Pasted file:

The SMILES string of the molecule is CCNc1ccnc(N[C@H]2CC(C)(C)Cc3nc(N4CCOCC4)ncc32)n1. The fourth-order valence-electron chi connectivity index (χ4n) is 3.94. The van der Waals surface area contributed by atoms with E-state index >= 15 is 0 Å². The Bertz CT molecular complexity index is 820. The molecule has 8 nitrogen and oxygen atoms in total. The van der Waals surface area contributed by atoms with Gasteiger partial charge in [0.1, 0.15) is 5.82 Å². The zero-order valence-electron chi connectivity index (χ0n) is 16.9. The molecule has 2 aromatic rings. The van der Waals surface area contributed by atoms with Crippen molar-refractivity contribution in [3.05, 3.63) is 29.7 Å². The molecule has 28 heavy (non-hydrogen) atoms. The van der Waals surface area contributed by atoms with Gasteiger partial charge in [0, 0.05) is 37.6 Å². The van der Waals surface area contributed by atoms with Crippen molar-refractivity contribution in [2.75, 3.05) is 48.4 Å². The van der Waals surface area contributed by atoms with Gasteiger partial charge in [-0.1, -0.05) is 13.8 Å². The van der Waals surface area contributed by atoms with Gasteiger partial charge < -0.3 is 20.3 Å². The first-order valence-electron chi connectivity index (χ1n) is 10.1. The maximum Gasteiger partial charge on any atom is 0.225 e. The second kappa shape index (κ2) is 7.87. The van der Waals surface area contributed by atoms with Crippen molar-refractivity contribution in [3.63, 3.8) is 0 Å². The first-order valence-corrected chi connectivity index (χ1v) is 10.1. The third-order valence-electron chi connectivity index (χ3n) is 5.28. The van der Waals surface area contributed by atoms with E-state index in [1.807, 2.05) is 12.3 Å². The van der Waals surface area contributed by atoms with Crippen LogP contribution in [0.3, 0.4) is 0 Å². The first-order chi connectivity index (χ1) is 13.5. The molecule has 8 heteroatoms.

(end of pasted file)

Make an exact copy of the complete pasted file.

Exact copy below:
The SMILES string of the molecule is CCNc1ccnc(N[C@H]2CC(C)(C)Cc3nc(N4CCOCC4)ncc32)n1. The fourth-order valence-electron chi connectivity index (χ4n) is 3.94. The van der Waals surface area contributed by atoms with E-state index >= 15 is 0 Å². The Bertz CT molecular complexity index is 820. The molecule has 8 nitrogen and oxygen atoms in total. The van der Waals surface area contributed by atoms with Gasteiger partial charge in [0.1, 0.15) is 5.82 Å². The zero-order valence-electron chi connectivity index (χ0n) is 16.9. The molecule has 2 aromatic rings. The van der Waals surface area contributed by atoms with Crippen molar-refractivity contribution in [3.05, 3.63) is 29.7 Å². The molecule has 28 heavy (non-hydrogen) atoms. The van der Waals surface area contributed by atoms with Gasteiger partial charge in [0, 0.05) is 37.6 Å². The van der Waals surface area contributed by atoms with Crippen molar-refractivity contribution in [2.75, 3.05) is 48.4 Å². The van der Waals surface area contributed by atoms with Gasteiger partial charge in [-0.1, -0.05) is 13.8 Å². The van der Waals surface area contributed by atoms with Gasteiger partial charge < -0.3 is 20.3 Å². The first-order valence-electron chi connectivity index (χ1n) is 10.1. The maximum Gasteiger partial charge on any atom is 0.225 e. The second kappa shape index (κ2) is 7.87. The van der Waals surface area contributed by atoms with Crippen molar-refractivity contribution in [3.63, 3.8) is 0 Å². The first-order valence-corrected chi connectivity index (χ1v) is 10.1. The third-order valence-electron chi connectivity index (χ3n) is 5.28. The van der Waals surface area contributed by atoms with E-state index in [1.807, 2.05) is 12.3 Å². The van der Waals surface area contributed by atoms with Crippen LogP contribution in [0.3, 0.4) is 0 Å². The first-order chi connectivity index (χ1) is 13.5. The molecule has 8 heteroatoms.